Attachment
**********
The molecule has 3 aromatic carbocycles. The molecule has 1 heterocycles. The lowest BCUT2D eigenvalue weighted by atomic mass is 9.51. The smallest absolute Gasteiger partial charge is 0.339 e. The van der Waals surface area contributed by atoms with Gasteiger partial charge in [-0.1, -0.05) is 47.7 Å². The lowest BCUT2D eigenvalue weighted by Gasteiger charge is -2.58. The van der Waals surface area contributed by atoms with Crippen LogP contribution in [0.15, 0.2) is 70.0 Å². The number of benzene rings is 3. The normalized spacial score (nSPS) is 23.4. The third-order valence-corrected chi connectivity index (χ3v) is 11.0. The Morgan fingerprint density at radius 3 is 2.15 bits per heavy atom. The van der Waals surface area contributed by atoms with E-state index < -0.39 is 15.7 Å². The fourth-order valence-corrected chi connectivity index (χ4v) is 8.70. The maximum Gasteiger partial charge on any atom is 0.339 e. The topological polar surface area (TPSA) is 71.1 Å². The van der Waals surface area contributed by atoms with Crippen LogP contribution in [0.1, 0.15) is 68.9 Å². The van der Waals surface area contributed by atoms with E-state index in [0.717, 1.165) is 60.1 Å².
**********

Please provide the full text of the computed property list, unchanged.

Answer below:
The molecule has 3 aromatic carbocycles. The molecule has 1 heterocycles. The lowest BCUT2D eigenvalue weighted by atomic mass is 9.51. The smallest absolute Gasteiger partial charge is 0.339 e. The van der Waals surface area contributed by atoms with Gasteiger partial charge in [-0.1, -0.05) is 47.7 Å². The lowest BCUT2D eigenvalue weighted by Gasteiger charge is -2.58. The van der Waals surface area contributed by atoms with Crippen LogP contribution in [0.15, 0.2) is 70.0 Å². The number of benzene rings is 3. The normalized spacial score (nSPS) is 23.4. The third-order valence-corrected chi connectivity index (χ3v) is 11.0. The Morgan fingerprint density at radius 3 is 2.15 bits per heavy atom. The van der Waals surface area contributed by atoms with E-state index < -0.39 is 15.7 Å². The fourth-order valence-corrected chi connectivity index (χ4v) is 8.70. The maximum Gasteiger partial charge on any atom is 0.339 e. The topological polar surface area (TPSA) is 71.1 Å². The van der Waals surface area contributed by atoms with Crippen LogP contribution in [0.1, 0.15) is 68.9 Å². The van der Waals surface area contributed by atoms with E-state index in [0.717, 1.165) is 60.1 Å².